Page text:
Burundi’s Parliament has passed a law imposing strict controls on international non-governmental organisations after President Pierre Nkurunziza accused such groups of backing an insurrection against him.

Mr Nkurunziza had announced the bill just after his disputed re-election in July 2015, when his crisis-hit government accused various international groups of using their funding to support the opposition.

The new law, which places tight controls on NGOs’ finances, passed Friday with an overwhelming majority of 105 votes with only one vote against the measure, parliamentary speaker Pascal Nyabenda said.

The law will force international charities and rights groups to keep their accounts in foreign currency at the central bank, with a third of their annual budget to be placed there before the government agrees to cooperate with them.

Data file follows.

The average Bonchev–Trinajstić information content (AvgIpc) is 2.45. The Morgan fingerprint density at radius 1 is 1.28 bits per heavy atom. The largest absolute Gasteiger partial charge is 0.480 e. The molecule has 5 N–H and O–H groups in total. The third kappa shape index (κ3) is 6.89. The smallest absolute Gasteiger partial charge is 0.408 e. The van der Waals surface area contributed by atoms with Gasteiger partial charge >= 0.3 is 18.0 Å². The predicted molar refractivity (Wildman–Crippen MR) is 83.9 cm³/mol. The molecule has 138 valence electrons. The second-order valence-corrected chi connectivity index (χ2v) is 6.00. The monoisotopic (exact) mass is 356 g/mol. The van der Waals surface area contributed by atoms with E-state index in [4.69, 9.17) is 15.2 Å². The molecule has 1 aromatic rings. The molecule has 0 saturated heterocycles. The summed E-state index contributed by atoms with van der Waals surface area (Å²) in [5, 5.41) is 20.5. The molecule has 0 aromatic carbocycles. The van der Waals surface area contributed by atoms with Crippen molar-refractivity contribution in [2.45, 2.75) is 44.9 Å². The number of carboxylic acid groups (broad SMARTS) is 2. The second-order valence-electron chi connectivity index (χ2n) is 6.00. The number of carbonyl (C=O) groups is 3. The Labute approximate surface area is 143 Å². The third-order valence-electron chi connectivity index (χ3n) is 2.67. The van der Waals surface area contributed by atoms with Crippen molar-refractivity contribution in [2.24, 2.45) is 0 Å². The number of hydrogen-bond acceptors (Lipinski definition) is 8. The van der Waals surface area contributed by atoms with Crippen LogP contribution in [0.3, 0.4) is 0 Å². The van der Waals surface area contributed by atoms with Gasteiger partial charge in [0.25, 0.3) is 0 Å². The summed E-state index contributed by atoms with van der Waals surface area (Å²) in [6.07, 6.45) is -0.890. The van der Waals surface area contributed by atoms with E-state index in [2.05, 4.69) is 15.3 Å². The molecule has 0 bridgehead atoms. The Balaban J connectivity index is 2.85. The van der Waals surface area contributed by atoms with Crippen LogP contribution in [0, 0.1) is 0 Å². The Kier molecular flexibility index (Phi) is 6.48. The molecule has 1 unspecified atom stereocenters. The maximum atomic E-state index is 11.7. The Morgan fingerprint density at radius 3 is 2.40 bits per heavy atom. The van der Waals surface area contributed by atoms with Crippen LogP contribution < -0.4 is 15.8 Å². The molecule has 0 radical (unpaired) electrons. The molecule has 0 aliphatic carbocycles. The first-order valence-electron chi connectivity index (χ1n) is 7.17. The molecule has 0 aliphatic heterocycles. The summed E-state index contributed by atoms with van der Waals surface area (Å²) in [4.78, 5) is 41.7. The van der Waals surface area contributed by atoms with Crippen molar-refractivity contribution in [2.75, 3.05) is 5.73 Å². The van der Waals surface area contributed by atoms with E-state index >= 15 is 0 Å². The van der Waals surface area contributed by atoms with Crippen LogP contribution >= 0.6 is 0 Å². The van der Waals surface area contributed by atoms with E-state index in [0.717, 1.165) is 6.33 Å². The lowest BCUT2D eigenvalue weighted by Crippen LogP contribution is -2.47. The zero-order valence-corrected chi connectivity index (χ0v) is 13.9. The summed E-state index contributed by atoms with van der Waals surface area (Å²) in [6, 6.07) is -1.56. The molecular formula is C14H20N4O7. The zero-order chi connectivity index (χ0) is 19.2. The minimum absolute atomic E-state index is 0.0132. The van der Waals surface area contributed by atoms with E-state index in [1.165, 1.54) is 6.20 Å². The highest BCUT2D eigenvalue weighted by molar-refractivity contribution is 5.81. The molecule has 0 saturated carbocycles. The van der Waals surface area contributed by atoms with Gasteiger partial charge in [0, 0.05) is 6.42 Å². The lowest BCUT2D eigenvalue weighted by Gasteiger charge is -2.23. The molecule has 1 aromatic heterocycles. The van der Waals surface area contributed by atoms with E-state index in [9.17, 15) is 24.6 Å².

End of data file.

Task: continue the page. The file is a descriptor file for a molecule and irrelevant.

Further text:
It also imposes new administration fees on such groups, which must file reports every six months on their activities or face sanctions.

Burundi’s government has been seeking to control cash still coming into its ruined economy as it struggles under the weight of sanctions from major financial backers such as the European Union, its biggest donor, for failing to halt violence in one of the world’s poorest countries.